Original rules prevented individuals from passing income to another family member in an effort to reduce their overall tax bill whilst still retaining a benefit from the income.
Known as ‘Income Shifting’, it is commonplace for (example) a husband and wife to be equal shareholders in a company where only one party actually generates the income. When distributing dividends, the income earned by one party can be partially taxed on the other party at a rate lower than may have occurred had all the income been treated as if it belonged entirely to the person generating it.
HMRC believed the above scenario to be an abuse of Section 660 and challenged it aggressively – for a while they were quite successful as there was a drop in new businesses where husbands and wives divided share ownership between themselves. Then HMRC's understanding of Section 660 was put to the test.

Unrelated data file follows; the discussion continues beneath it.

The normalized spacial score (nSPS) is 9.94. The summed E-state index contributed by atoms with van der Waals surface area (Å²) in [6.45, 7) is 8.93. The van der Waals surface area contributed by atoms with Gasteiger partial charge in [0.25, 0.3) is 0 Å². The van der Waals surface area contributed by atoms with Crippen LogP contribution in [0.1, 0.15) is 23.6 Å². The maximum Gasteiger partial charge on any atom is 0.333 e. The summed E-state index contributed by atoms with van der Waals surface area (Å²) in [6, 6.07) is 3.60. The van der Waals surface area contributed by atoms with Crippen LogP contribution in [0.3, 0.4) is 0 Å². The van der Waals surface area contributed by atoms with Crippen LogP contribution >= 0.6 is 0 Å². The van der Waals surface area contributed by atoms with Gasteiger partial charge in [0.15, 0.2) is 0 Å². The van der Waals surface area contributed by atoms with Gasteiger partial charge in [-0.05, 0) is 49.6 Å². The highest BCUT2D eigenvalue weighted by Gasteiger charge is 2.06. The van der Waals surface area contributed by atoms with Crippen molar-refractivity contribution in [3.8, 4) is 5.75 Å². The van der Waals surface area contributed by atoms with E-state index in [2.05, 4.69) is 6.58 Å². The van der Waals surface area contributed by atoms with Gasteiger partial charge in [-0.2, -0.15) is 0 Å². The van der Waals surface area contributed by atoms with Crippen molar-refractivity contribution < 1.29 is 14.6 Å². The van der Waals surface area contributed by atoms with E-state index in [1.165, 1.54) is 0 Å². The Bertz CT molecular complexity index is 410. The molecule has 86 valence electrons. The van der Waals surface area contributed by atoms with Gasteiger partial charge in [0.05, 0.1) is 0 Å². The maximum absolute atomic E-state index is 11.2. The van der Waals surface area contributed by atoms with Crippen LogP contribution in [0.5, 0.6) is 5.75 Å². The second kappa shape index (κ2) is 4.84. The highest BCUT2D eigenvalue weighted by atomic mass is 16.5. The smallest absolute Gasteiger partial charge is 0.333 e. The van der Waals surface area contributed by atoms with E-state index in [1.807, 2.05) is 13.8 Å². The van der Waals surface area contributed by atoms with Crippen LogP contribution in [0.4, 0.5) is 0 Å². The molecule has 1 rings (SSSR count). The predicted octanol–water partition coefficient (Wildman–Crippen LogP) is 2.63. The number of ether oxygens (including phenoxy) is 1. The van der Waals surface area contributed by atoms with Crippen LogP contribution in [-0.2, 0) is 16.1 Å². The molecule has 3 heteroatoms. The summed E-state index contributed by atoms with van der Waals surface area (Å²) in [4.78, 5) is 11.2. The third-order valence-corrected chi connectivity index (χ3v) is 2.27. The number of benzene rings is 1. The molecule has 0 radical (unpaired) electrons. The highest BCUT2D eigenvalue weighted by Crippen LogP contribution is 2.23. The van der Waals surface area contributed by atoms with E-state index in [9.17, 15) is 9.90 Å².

The most high profile Section 660 case Arctic Systems went all the way to the House of Lords who found the HMRC interpretation to be insufficient. Almost immediately, HMRC announced plans to bring in new Income Shifting rules and draft legislation was subsequently published.
Despite the intention of HMRC to introduce new legislation this has not happened to date. Husband and wife companies are still able to allocate shares to each party in any ratio they commercially decide. It is worth noting however that HMRC do regularly review such situations and they may decide to take a new case to court if they believed the Judges would find a different conclusion to the Artic Systems verdict.
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Disclaimer: The above information does not constitute professional advice, only general information.